Status: Bomb Damage Assessment After a Panic Day
Today was a panic day that increased in intensity as more news of failed debt ceiling negotiations and pending US loss of its AAA credit rating permeated headlines.
As is typically the case in panic days, just about everything went down - even assets, which generally rise when others decline. Investors just wanted to pick up their marbles and go home.
Fundamentally and technically, there is no basis for panic. Politically, there is a good probability that the debt ceiling will be resolved, at least for the short term. However, the odds now favor the US being reduced to a AA credit.
When/if the debt ceiling is resolved; there is a good chance of a relief rally. When/if (but it now seems more like when) the US credit rating is lowered to AA, there is likely to be a setback for bonds, and probably for stocks.
The character and extent of a AA credit for the US is uncertain, however, but probably would result in some increase in Treasury rates, which in turn are reference rates for most other forms of debt (such as mortgages, car loans, business loans, etc.). That would slow down the economy.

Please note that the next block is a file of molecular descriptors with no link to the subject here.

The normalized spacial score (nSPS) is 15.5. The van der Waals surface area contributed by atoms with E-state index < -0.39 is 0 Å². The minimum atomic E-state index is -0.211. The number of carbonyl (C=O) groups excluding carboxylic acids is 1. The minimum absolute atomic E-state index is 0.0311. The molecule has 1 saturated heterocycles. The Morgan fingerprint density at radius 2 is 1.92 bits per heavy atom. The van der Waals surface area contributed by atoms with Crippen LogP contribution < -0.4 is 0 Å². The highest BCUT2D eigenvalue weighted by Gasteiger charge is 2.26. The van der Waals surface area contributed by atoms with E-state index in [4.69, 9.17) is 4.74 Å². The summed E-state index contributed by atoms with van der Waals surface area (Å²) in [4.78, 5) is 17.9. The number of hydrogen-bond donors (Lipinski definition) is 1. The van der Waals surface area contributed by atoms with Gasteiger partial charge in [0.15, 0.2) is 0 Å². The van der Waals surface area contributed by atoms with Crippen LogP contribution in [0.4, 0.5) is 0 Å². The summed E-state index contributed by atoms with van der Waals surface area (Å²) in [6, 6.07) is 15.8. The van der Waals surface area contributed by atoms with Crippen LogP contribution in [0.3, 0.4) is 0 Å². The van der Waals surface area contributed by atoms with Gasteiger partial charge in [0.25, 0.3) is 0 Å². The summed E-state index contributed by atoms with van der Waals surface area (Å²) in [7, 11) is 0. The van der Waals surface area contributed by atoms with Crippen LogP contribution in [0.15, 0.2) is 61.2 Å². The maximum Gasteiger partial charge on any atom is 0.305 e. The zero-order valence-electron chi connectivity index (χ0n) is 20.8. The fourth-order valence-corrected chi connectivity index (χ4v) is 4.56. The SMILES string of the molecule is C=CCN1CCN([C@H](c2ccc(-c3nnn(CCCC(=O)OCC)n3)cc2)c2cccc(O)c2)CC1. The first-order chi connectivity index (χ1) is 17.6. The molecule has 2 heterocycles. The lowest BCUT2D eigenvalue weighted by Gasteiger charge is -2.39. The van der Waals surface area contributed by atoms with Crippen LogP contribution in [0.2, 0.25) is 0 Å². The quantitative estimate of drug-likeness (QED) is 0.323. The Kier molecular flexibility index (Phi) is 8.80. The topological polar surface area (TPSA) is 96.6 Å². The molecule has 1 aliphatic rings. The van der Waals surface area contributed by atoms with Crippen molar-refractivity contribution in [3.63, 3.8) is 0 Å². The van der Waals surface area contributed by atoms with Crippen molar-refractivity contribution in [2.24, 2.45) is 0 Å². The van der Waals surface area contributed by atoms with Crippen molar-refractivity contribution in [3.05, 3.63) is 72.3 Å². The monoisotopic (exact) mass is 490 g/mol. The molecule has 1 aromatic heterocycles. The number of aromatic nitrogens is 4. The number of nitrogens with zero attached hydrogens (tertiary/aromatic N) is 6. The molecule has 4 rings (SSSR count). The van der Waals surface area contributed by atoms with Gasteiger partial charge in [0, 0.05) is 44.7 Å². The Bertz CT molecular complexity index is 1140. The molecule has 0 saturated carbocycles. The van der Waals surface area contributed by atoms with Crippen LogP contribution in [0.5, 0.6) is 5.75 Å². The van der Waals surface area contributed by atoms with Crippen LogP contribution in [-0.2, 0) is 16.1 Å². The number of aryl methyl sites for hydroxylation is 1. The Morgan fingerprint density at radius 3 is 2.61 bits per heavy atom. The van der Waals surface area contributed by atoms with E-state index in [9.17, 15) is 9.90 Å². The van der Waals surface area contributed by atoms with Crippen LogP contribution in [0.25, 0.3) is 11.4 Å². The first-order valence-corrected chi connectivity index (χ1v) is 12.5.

The US stock market, nonetheless, is still in up mode. Today's impressive decline put the price of the S&P 500 back to a level that is essentially the mid-point of a flat performance so far in 2011.
Given that the media needs hyperbole to maintain ratings and viewership or readership, we must put greater emphasis on what is actually happening, and less on what is being said and written in sound bytes.
Our equity positions are primarily in large-cap, high quality, above average yield, persistent dividend growers.
In discretionary accounts, we are holding 25% to 30% cash and 5% to 10% gold, and maintaining existing equity positions, pending a clearer set of price behavior developments.